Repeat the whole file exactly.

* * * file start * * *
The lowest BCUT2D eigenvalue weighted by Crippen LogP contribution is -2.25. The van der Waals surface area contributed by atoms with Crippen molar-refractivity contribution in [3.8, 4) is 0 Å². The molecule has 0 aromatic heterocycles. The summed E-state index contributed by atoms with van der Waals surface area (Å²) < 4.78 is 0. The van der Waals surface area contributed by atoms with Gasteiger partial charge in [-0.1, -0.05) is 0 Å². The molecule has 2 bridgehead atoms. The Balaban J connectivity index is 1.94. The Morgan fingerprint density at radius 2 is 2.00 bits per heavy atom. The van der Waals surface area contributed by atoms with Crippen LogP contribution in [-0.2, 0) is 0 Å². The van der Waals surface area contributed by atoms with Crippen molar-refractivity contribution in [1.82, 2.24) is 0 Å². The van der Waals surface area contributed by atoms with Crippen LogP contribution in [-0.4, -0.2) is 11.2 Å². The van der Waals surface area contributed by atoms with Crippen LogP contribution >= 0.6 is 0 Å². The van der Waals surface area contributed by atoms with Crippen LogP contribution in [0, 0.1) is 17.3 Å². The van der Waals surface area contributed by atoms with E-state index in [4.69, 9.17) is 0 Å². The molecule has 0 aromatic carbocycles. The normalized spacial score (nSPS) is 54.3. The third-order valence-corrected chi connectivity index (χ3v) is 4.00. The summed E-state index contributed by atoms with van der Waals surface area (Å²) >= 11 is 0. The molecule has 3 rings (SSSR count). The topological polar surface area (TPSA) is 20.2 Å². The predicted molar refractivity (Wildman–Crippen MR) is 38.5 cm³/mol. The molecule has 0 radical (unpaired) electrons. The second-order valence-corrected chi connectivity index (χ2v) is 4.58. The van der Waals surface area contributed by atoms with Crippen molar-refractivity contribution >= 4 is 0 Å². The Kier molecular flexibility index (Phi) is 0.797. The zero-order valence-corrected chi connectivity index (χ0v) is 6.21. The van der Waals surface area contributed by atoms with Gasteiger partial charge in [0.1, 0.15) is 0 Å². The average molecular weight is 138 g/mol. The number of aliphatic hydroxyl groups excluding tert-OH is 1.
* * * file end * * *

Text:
The lowest BCUT2D eigenvalue weighted by Crippen LogP contribution is -2.25. The van der Waals surface area contributed by atoms with Crippen molar-refractivity contribution in [3.8, 4) is 0 Å². The molecule has 0 aromatic heterocycles. The summed E-state index contributed by atoms with van der Waals surface area (Å²) < 4.78 is 0. The van der Waals surface area contributed by atoms with Gasteiger partial charge in [-0.1, -0.05) is 0 Å². The molecule has 2 bridgehead atoms. The Balaban J connectivity index is 1.94. The Morgan fingerprint density at radius 2 is 2.00 bits per heavy atom. The van der Waals surface area contributed by atoms with Crippen LogP contribution in [-0.2, 0) is 0 Å². The van der Waals surface area contributed by atoms with Crippen molar-refractivity contribution in [1.82, 2.24) is 0 Å². The van der Waals surface area contributed by atoms with Crippen LogP contribution in [-0.4, -0.2) is 11.2 Å². The van der Waals surface area contributed by atoms with Crippen LogP contribution >= 0.6 is 0 Å². The van der Waals surface area contributed by atoms with Crippen LogP contribution in [0, 0.1) is 17.3 Å². The van der Waals surface area contributed by atoms with E-state index in [4.69, 9.17) is 0 Å². The molecule has 0 aromatic carbocycles. The normalized spacial score (nSPS) is 54.3. The third-order valence-corrected chi connectivity index (χ3v) is 4.00. The summed E-state index contributed by atoms with van der Waals surface area (Å²) >= 11 is 0. The molecule has 3 rings (SSSR count). The topological polar surface area (TPSA) is 20.2 Å². The predicted molar refractivity (Wildman–Crippen MR) is 38.5 cm³/mol. The molecule has 0 radical (unpaired) electrons. The second-order valence-corrected chi connectivity index (χ2v) is 4.58. The van der Waals surface area contributed by atoms with Crippen molar-refractivity contribution >= 4 is 0 Å². The Kier molecular flexibility index (Phi) is 0.797. The zero-order valence-corrected chi connectivity index (χ0v) is 6.21. The van der Waals surface area contributed by atoms with Gasteiger partial charge in [0.1, 0.15) is 0 Å². The average molecular weight is 138 g/mol. The number of aliphatic hydroxyl groups excluding tert-OH is 1.